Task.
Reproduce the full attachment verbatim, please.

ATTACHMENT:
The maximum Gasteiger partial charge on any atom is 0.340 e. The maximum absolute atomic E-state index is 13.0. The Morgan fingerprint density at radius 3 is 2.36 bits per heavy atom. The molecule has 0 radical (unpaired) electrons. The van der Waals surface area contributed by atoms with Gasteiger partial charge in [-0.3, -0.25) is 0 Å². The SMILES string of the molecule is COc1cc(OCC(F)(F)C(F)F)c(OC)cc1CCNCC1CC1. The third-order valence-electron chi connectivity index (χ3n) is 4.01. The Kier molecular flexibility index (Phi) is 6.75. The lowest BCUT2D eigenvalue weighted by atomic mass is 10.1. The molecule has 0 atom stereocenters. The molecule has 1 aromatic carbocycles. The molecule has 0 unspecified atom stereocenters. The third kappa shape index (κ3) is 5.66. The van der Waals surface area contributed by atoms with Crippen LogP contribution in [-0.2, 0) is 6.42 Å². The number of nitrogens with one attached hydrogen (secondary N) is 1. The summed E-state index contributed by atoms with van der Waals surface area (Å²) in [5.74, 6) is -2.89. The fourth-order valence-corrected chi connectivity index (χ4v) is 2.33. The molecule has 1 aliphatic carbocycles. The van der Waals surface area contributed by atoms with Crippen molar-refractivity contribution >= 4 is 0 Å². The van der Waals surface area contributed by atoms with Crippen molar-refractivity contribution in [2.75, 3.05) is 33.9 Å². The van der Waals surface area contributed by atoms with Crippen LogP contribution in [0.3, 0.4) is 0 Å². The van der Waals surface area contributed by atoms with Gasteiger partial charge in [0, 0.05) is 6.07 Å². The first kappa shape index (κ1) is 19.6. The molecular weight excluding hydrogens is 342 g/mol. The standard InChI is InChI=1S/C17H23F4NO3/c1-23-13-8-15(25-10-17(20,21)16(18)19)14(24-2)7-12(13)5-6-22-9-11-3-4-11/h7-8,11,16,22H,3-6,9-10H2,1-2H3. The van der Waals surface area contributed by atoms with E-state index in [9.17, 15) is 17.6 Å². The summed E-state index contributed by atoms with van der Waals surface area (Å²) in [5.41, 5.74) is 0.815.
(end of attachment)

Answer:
The maximum Gasteiger partial charge on any atom is 0.340 e. The maximum absolute atomic E-state index is 13.0. The Morgan fingerprint density at radius 3 is 2.36 bits per heavy atom. The molecule has 0 radical (unpaired) electrons. The van der Waals surface area contributed by atoms with Gasteiger partial charge in [-0.3, -0.25) is 0 Å². The SMILES string of the molecule is COc1cc(OCC(F)(F)C(F)F)c(OC)cc1CCNCC1CC1. The third-order valence-electron chi connectivity index (χ3n) is 4.01. The Kier molecular flexibility index (Phi) is 6.75. The lowest BCUT2D eigenvalue weighted by atomic mass is 10.1. The molecule has 0 atom stereocenters. The molecule has 1 aromatic carbocycles. The molecule has 0 unspecified atom stereocenters. The third kappa shape index (κ3) is 5.66. The van der Waals surface area contributed by atoms with Crippen LogP contribution in [-0.2, 0) is 6.42 Å². The number of nitrogens with one attached hydrogen (secondary N) is 1. The summed E-state index contributed by atoms with van der Waals surface area (Å²) in [5.74, 6) is -2.89. The fourth-order valence-corrected chi connectivity index (χ4v) is 2.33. The molecule has 1 aliphatic carbocycles. The van der Waals surface area contributed by atoms with Crippen molar-refractivity contribution >= 4 is 0 Å². The van der Waals surface area contributed by atoms with Crippen molar-refractivity contribution in [2.75, 3.05) is 33.9 Å². The van der Waals surface area contributed by atoms with Crippen LogP contribution in [0.3, 0.4) is 0 Å². The van der Waals surface area contributed by atoms with Gasteiger partial charge in [0, 0.05) is 6.07 Å². The first kappa shape index (κ1) is 19.6. The molecular weight excluding hydrogens is 342 g/mol. The standard InChI is InChI=1S/C17H23F4NO3/c1-23-13-8-15(25-10-17(20,21)16(18)19)14(24-2)7-12(13)5-6-22-9-11-3-4-11/h7-8,11,16,22H,3-6,9-10H2,1-2H3. The van der Waals surface area contributed by atoms with E-state index in [9.17, 15) is 17.6 Å². The summed E-state index contributed by atoms with van der Waals surface area (Å²) in [5.41, 5.74) is 0.815.